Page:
ISRAEL AT WAR - DAY 142

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Ministers to consider death penalty for terrorists

Bill sponsored by opposition Yisrael Beytenu party garners support of ministers in Likud and Jewish Home

View of the Knesset plenum, June 17, 2015. (Miriam Alster/Flash90)
View of the Knesset plenum, June 17, 2015. (Miriam Alster/Flash90)

A key cabinet committee is set to consider a bill that would institute a death penalty for convicted terrorists.

The bill, proposed by Yisrael Beytenu MK Sharon Gal, would make it easier for military and district courts to sentence to death those convicted of murder with nationalist motives.

The Ministerial Committee for Legislation, which gives government support to bills being proposed in the Knesset, is slated to vote on the bill at its Sunday meeting. According to media reports and public statements from cabinet ministers, the bill already has the support of Justice Minister Ayelet Shaked, Agriculture Minister Uri Ariel, Culture Minister Miri Regev, Science Minister Danny Danon and Minister Ofir Akunis.

Since two members of the committee, Absorption Minister Ze’ev Elkin and Minorities Minister Gila Gamliel, will be out of the country Sunday, the 10-member panel is likely to see a majority in favor of the bill.

Last week, Jewish Home party leader Naftali Bennett voiced support for the bill.

“A murderous terrorist, such as the murderers of the Fogel family [in the West Bank settlement of Itamar in 2011], needs to know that he will end his life like he cuts down [the lives of others],” Bennett said on Facebook. “It’s moral and it’s right.”

While the bill tentatively has the support of Jewish Home’s eight seats, and Yisrael Beytenu’s six, it remains unclear whether Prime Minister Benjamin Netanyahu’s ruling Likud party, with its 30 lawmakers in the Knesset, will get behind the measure. According to Haaretz, Likud officials were still debating whether to support the bill, with Tourism Minister Yariv Levin among those said to be opposed.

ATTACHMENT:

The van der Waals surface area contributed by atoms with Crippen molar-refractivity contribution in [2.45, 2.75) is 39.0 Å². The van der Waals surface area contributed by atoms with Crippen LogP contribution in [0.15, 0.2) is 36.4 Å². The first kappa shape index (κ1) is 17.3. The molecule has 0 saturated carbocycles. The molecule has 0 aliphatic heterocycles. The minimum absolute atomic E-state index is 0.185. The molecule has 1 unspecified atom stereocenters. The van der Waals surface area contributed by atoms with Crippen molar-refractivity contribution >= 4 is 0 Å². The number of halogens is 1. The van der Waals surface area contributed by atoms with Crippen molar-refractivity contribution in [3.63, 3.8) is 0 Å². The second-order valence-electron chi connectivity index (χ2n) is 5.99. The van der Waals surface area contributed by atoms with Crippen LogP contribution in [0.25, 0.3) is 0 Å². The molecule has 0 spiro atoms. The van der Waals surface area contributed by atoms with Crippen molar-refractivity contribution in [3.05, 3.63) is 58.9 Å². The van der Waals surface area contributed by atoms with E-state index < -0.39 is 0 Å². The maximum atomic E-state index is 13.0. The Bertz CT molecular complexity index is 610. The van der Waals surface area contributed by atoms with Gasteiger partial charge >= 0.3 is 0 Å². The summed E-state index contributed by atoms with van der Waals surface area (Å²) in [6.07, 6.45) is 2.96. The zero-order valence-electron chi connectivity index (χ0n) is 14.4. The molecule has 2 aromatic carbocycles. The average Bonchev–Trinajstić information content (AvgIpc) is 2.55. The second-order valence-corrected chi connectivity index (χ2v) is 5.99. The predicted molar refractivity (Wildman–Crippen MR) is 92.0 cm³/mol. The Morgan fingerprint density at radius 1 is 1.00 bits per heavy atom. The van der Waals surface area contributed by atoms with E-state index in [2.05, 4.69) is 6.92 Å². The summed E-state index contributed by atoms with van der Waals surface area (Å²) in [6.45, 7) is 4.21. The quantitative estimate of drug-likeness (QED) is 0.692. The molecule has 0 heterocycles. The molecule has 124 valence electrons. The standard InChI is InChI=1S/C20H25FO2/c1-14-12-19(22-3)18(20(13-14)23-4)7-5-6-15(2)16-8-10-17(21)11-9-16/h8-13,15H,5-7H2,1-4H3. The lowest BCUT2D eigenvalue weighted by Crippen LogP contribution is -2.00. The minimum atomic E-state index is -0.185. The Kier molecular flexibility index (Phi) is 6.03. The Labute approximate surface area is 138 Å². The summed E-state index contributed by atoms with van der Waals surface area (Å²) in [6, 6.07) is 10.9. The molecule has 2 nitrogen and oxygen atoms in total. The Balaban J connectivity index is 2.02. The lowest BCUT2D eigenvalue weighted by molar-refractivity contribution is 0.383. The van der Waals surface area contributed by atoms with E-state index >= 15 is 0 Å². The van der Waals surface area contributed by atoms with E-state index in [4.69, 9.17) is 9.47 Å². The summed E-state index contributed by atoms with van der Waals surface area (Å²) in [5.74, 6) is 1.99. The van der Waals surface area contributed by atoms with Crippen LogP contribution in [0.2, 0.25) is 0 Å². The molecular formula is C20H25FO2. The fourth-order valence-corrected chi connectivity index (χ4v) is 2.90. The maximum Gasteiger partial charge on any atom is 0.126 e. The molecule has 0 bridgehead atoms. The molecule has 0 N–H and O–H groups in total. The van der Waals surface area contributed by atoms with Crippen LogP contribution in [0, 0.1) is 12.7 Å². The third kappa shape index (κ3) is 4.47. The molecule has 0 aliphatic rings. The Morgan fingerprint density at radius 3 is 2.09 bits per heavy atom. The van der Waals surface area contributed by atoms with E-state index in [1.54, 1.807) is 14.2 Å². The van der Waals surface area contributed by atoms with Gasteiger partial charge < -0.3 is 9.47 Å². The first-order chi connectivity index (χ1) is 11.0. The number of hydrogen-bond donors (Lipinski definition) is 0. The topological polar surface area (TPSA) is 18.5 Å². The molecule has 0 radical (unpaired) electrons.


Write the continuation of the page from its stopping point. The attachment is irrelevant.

The bill proposes that convicted terrorists can be sentenced to death with a simple majority of judges, rather than the unanimous decision required under current law.

In theory, capital punishment exists in Israel — for war crimes, crimes against humanity, genocide, treason and crimes against the Jewish people — but it has only been exercised once, with the execution of Nazi mastermind Adolf Eichmann in 1962.

The death penalty bill was a key election promise of Yisrael Beytenu leader Avigdor Liberman. Gal, the lawmaker who proposed the bill, said that the party had made a promise to voters, “and we’re determined to make it happen. We must change the reality and eradicate terrorism,” he said.

“Death sentences will strengthen Israel’s deterrence — it’s moral and ethical to legislate it in order to save the lives of our citizens. It has broad support among the people — it’s clear to everyone that it’s a law that must pass,” he added.

While the bill may pass the ministerial committee with ease, but even if it gains the support of Likud, it will have a tougher time passing in the Knesset, where it will be resisted by much of the opposition and some coalition lawmakers, such as in the Kulanu party.

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